Pro-democracy demonstrators and police in Hong Kong have blamed thugs tied to so-called "triad" gangs for recent attacks on protesters, but some experts say the underworld gangs' far-flung business ventures make any motives for violence unclear.
Popular myth says that the Tiandihui was founded in the 17th century to fight against the Qing dynasty. Members of the group, the story goes, were patriots who fought in secret for the good of the people. Now, interviews with protesters and other media reports accuse Triad gangs of harassing protesters in Hong Kong—allegedly in concert with authorities.
But the idea that Triad thugs are operating out of sympathy with Beijing does not hold water for Triad researcher Sharon Kwok of City University of Hong Kong, who told CNBC that it probably all comes down to money.
"I don't think they would say they are supporting the government, or their political ideology," Kwok said. "It's very likely that someone paid them to do it."
On the other hand, it's questionable whether the effort would even be worth their time. The triads make up a massive criminal underworld, believed to encompass tens of thousands of members across several distinct organizations, with interests in casinos, transportation and finance. So some experts have questioned why such a network would have a monetary incentive to harass teenagers.
"A triad is far more likely to make their money in the stock exchange these days than robbing old ladies in the street," said Chris Thrall, whose book "Eating Smoke" recounts his former personal association with the 14K Triads.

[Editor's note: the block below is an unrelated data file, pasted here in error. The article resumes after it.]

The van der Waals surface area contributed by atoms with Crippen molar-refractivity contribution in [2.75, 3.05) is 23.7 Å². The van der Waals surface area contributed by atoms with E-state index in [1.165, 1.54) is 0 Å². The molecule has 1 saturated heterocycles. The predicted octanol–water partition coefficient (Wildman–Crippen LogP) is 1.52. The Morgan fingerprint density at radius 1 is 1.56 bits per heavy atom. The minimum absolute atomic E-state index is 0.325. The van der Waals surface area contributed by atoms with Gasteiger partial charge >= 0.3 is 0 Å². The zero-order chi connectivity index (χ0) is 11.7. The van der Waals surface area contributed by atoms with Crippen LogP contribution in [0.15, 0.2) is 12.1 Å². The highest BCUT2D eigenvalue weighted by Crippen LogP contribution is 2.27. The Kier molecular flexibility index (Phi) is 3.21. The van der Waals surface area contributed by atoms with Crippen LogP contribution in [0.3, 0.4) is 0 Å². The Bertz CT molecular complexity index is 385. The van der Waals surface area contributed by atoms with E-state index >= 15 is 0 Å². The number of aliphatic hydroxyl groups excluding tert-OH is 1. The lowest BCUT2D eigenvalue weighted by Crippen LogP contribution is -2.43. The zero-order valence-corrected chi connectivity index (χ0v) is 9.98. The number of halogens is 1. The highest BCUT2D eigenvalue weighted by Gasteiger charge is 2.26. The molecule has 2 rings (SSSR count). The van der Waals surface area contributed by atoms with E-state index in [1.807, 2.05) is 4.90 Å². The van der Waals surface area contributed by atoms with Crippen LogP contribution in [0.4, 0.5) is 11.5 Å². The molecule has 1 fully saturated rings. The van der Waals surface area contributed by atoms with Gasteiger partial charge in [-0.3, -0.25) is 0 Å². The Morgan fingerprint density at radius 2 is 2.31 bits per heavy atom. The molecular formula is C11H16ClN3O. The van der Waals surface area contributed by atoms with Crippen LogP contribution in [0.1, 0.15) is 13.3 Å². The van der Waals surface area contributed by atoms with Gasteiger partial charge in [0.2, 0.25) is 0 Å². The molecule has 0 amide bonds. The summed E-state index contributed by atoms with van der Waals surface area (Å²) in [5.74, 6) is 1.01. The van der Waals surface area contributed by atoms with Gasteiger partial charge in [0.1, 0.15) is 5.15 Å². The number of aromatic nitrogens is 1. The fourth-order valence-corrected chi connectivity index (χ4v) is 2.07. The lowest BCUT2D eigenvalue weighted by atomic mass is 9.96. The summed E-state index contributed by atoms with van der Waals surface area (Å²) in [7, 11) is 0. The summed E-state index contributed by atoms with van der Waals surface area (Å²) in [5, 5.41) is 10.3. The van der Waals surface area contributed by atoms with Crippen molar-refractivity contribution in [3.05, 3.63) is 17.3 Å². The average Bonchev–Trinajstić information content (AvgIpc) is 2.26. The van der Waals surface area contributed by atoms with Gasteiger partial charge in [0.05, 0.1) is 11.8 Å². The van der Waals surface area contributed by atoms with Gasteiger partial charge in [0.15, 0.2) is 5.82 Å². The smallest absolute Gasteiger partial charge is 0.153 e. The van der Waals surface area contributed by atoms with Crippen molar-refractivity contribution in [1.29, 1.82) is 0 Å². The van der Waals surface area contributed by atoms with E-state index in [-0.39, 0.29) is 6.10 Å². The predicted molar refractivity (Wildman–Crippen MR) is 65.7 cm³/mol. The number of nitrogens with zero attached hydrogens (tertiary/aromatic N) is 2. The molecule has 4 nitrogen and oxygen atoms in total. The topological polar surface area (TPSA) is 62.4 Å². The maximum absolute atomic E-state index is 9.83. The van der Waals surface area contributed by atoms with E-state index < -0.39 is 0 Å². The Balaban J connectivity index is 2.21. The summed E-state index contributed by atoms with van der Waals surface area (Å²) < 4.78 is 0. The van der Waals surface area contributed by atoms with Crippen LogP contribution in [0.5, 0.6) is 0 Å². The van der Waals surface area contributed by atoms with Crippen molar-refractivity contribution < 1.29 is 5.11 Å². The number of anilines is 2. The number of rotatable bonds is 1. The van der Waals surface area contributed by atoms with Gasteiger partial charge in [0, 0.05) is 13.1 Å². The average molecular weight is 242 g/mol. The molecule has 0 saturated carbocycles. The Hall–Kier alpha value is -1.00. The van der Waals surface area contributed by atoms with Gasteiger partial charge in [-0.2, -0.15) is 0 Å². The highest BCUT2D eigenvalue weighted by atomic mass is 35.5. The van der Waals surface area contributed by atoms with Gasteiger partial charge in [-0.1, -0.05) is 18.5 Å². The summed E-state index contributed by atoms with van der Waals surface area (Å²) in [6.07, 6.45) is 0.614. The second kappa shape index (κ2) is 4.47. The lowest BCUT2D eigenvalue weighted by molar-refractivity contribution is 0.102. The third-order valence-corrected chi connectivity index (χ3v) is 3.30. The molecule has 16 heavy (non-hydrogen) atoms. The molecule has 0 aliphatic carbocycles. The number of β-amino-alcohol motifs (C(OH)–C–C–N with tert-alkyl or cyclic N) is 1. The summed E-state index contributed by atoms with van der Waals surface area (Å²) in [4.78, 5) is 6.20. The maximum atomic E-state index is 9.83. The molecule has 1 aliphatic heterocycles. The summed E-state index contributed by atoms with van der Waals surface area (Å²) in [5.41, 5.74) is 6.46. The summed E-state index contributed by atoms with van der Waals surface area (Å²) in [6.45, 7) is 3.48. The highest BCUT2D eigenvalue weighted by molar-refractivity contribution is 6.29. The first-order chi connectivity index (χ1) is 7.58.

Kwok said, however, that triad moneymaking schemes vary across different levels of the gangs. Leaders "have a lot of resources from the past to infiltrate legitimate businesses," such as property development and casinos in Macau, but lower-level members face an increasingly competitive market for vice in Hong Kong.
Prostitution, illegal gambling and drugs were once the prime domain of triad foot soldiers, but immigrants have begun to carve out their own large slices of those lucrative marketplaces. In recent years, triads on the front lines are "finding it difficult to survive," Kwok said.
So gang members are turning to other pursuits, she said—and that might partially explain their alleged involvement in attacks on protesters.
One popular scheme for low-level triads is to buy up all of a limited resource, such as the newest iPhone or concert tickets, and then sell it at exorbitant prices online, Kowk said. In fact, the Triads are the major way for normal fans to get tickets to see some of Hong Kong's most famous singers, she said.
Junior triad members have entered the delivery business, offering lunchboxes at Hong Kong construction sites, she said. "The one thing to remember about the triads is they will work with anyone to make a buck," Thrall said.
Kwok noted that it's difficult to pinpoint triads' financial standing since there are no reliable figures on their funds or other holdings.
According to Thrall, high-ranking triad members also work for the Hong Kong government, which the protesters have largely opposed as corrupt.
Although their reasons may be in doubt, thugs shown in videos and photos are clearly triad members, Thrall said. Identifying their dyed hair and choice of apparel, Thrall told CNBC that the men accused of physically attacking the students are at the very least aspiring triads, if not full-fledged members.
Still, he said, the attacks do not seem as brutal as those conducted by real triad street fighters.
"It very much looks like a pantomime—like they don't really mean it," Thrall said, adding that "someone's put these guys up to it."